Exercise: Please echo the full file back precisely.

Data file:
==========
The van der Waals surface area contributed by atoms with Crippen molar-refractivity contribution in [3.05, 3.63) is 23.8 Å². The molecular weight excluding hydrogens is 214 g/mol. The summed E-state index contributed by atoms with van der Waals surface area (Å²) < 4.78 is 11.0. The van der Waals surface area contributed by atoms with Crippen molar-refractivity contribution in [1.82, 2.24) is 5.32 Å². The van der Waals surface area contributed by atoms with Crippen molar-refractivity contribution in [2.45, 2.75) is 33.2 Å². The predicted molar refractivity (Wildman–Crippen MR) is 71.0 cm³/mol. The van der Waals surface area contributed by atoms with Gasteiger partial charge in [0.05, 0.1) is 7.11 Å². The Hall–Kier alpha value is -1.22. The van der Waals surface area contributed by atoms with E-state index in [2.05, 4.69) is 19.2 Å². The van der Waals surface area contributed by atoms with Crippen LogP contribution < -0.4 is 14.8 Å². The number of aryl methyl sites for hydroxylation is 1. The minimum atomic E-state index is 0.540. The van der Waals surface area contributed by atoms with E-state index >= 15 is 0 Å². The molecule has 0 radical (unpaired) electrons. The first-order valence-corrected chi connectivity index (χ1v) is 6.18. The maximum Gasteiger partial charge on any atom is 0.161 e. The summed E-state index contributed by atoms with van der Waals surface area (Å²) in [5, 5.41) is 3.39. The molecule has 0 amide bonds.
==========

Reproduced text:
The van der Waals surface area contributed by atoms with Crippen molar-refractivity contribution in [3.05, 3.63) is 23.8 Å². The molecular weight excluding hydrogens is 214 g/mol. The summed E-state index contributed by atoms with van der Waals surface area (Å²) < 4.78 is 11.0. The van der Waals surface area contributed by atoms with Crippen molar-refractivity contribution in [1.82, 2.24) is 5.32 Å². The van der Waals surface area contributed by atoms with Crippen molar-refractivity contribution in [2.45, 2.75) is 33.2 Å². The predicted molar refractivity (Wildman–Crippen MR) is 71.0 cm³/mol. The van der Waals surface area contributed by atoms with Gasteiger partial charge in [0.05, 0.1) is 7.11 Å². The Hall–Kier alpha value is -1.22. The van der Waals surface area contributed by atoms with E-state index in [2.05, 4.69) is 19.2 Å². The van der Waals surface area contributed by atoms with Crippen LogP contribution < -0.4 is 14.8 Å². The number of aryl methyl sites for hydroxylation is 1. The minimum atomic E-state index is 0.540. The van der Waals surface area contributed by atoms with E-state index >= 15 is 0 Å². The molecule has 0 radical (unpaired) electrons. The first-order valence-corrected chi connectivity index (χ1v) is 6.18. The maximum Gasteiger partial charge on any atom is 0.161 e. The summed E-state index contributed by atoms with van der Waals surface area (Å²) in [5, 5.41) is 3.39. The molecule has 0 amide bonds.